Celebrating the Six Seasons of Sustainability
Bendigo is located on traditional lands of the Djaara People. Across our gastronomy region Traditional Owners work with six seasons defined by the natural cycles of the plants, animals and weather events. The focus is sustainability, abstinence instead of take. Each season such as; Giranul (Perch) and Wirrap (Cod) Time or Wanyarra (Water) and Gurri (Kangaroo) Time, is built around how to protect animals and plants in their time of reproduction and to limit harvesting so numbers can replenish. A strong lesson to be carried through to today.
Drew Berick talks about the Six Seasons at the launch of Bendigo’s designation
The history of Greater Bendigo and the wider region is one of challenge and resilience. Greater Bendigo is on Dja Dja Wurrung and Taungurung Country, and before European settlement the traditional custodians lived sustainably on this land for thousands of years. With colonisation came unprecedented damage, disruption and environmental degradation to the Country and the culture of the people living here, the effects of which are still being felt today.
After the initial pastoral settlement in the late 1830s, the gold rush of the 1850s brought with it an age of rapid transformation. European and Chinese miners and settlers flocked to the area and were confronted with a landscape unlike any they had experienced before. European traditions of the stage, music and dance transformed the cultural life of Bendigo, with an art gallery, theatres, halls, hotels and pubs becoming an integral part of the social, cultural and spatial fabric of the community.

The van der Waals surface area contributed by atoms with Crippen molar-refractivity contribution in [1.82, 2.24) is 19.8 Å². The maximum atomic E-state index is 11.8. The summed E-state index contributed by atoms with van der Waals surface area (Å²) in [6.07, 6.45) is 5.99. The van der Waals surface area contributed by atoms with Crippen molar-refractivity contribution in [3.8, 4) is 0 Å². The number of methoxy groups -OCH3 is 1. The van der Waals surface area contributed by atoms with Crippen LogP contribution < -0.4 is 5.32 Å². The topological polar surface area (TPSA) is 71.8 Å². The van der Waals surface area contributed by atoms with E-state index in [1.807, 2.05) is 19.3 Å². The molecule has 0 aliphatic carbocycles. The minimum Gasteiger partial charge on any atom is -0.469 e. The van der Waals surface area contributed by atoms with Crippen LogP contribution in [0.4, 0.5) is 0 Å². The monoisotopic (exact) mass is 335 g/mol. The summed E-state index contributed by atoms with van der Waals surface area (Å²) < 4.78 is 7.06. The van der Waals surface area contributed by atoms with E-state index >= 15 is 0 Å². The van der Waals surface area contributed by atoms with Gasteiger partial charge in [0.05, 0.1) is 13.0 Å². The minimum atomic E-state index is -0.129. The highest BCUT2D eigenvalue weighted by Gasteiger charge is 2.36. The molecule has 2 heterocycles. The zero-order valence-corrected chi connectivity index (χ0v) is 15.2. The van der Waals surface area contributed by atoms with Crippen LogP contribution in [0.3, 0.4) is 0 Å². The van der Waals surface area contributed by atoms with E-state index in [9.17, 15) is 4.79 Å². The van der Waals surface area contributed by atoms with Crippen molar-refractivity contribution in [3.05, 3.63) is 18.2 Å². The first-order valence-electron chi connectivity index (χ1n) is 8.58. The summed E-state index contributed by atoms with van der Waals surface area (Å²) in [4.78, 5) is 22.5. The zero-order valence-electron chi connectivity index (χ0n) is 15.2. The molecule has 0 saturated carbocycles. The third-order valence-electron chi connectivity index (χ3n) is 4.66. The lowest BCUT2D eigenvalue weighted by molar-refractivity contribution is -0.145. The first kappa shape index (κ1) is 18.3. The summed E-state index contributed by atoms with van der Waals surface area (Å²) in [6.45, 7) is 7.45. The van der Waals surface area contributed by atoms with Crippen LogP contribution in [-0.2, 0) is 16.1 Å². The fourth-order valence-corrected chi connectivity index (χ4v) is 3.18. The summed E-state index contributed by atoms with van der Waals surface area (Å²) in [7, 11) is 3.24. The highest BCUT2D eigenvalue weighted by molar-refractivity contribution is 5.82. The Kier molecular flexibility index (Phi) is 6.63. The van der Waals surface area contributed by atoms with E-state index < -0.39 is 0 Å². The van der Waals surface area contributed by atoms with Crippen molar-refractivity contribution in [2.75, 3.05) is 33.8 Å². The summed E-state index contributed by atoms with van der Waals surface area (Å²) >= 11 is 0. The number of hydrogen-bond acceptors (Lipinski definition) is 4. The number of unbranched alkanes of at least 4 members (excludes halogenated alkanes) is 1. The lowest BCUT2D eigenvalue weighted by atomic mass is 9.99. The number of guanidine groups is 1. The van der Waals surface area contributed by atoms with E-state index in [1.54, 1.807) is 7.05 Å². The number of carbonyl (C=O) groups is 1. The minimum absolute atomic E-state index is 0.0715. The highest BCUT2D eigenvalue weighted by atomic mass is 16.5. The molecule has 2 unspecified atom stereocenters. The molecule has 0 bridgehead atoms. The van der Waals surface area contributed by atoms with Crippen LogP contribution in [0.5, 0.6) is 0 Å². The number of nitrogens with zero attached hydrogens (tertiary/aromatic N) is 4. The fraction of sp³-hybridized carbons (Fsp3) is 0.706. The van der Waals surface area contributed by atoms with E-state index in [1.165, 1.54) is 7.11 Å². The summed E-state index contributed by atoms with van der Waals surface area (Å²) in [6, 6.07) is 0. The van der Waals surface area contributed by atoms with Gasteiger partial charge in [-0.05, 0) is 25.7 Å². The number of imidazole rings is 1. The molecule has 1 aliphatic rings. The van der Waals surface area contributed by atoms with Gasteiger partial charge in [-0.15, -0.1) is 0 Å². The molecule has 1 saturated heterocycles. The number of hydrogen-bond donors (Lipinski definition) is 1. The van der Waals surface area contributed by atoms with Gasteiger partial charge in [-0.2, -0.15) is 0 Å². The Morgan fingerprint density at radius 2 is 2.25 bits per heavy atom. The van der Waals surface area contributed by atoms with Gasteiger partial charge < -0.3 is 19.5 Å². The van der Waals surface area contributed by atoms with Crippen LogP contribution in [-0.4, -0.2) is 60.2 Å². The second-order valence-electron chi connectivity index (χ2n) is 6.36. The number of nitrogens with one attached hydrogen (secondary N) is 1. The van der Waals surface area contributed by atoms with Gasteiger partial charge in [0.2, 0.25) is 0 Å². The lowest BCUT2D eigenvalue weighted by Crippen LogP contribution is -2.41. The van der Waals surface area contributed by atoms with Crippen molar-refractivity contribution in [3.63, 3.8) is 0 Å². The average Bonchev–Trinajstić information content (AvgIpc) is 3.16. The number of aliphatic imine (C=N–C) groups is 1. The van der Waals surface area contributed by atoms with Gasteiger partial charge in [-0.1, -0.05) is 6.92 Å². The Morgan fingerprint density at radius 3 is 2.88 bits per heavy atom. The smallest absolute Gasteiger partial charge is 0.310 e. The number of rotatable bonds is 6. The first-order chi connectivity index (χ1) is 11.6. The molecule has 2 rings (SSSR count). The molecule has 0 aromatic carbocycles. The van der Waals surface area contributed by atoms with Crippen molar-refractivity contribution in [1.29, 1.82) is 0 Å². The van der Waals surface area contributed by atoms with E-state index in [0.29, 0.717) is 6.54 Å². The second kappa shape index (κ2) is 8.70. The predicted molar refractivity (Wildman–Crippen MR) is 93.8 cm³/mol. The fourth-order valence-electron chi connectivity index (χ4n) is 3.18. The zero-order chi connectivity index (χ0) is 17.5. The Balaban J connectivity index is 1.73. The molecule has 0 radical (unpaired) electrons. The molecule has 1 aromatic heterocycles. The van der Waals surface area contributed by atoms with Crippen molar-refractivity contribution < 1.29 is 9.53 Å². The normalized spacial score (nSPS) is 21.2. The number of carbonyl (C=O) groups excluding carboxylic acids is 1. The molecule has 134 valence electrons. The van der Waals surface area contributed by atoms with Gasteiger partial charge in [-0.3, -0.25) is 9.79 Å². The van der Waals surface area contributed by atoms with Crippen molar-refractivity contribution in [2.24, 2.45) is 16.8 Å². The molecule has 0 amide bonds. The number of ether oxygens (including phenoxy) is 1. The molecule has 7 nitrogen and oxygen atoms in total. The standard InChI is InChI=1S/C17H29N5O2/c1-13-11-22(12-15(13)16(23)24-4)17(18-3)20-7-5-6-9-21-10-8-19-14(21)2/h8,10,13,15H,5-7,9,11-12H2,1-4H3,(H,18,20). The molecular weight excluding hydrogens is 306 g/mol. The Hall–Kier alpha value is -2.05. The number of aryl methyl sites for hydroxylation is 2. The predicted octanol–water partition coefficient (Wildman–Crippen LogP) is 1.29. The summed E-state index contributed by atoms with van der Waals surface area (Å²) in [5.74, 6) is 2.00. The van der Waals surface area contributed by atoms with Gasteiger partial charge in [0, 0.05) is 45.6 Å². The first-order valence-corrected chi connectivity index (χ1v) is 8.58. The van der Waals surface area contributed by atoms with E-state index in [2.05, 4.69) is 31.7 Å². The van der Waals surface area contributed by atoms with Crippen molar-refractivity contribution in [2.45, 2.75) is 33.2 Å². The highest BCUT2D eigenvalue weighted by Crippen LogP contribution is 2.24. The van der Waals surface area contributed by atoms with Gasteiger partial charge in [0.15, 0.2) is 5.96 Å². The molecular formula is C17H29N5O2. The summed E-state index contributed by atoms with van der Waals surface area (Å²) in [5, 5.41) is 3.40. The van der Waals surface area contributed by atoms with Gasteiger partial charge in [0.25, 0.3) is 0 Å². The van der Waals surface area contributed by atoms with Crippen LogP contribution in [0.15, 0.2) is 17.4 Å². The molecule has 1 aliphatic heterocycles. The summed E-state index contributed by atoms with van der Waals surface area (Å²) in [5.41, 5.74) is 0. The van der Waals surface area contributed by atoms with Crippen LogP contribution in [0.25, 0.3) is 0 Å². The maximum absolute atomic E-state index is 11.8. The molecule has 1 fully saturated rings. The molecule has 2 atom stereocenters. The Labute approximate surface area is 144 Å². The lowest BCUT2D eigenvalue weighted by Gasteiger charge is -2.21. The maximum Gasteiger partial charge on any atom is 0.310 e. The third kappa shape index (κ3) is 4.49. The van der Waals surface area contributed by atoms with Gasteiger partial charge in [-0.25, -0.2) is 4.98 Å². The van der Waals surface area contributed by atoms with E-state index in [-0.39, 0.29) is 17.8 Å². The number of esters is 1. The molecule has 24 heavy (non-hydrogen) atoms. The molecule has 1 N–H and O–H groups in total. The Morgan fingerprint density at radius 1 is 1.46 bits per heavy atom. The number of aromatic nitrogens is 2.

Greater Bendigo’s history is defined by creativity, innovation and invention; from First Nations people who shaped and nurtured this Country for thousands of years to the British, Irish, European and Chinese settlers adapting to this unfamiliar landscape. Inventiveness was needed for survival and prosperity, a legacy that remains strong in the Greater Bendigo community and is evident in our entrepreneurial spirit and the contemporary success of our creative industries. Post-war migration and recent refugee settlement have continued to shape our city and region.
While we are still trying to reconcile the legacies of our past, migration from around the world has strengthened the richness of our city and region, with people from diverse backgrounds bringing their unique cultures and traditions to central Victoria. It is important that we recognise and celebrate this legacy and growing diversity and multiculturalism, as well as understand how our past has shaped us.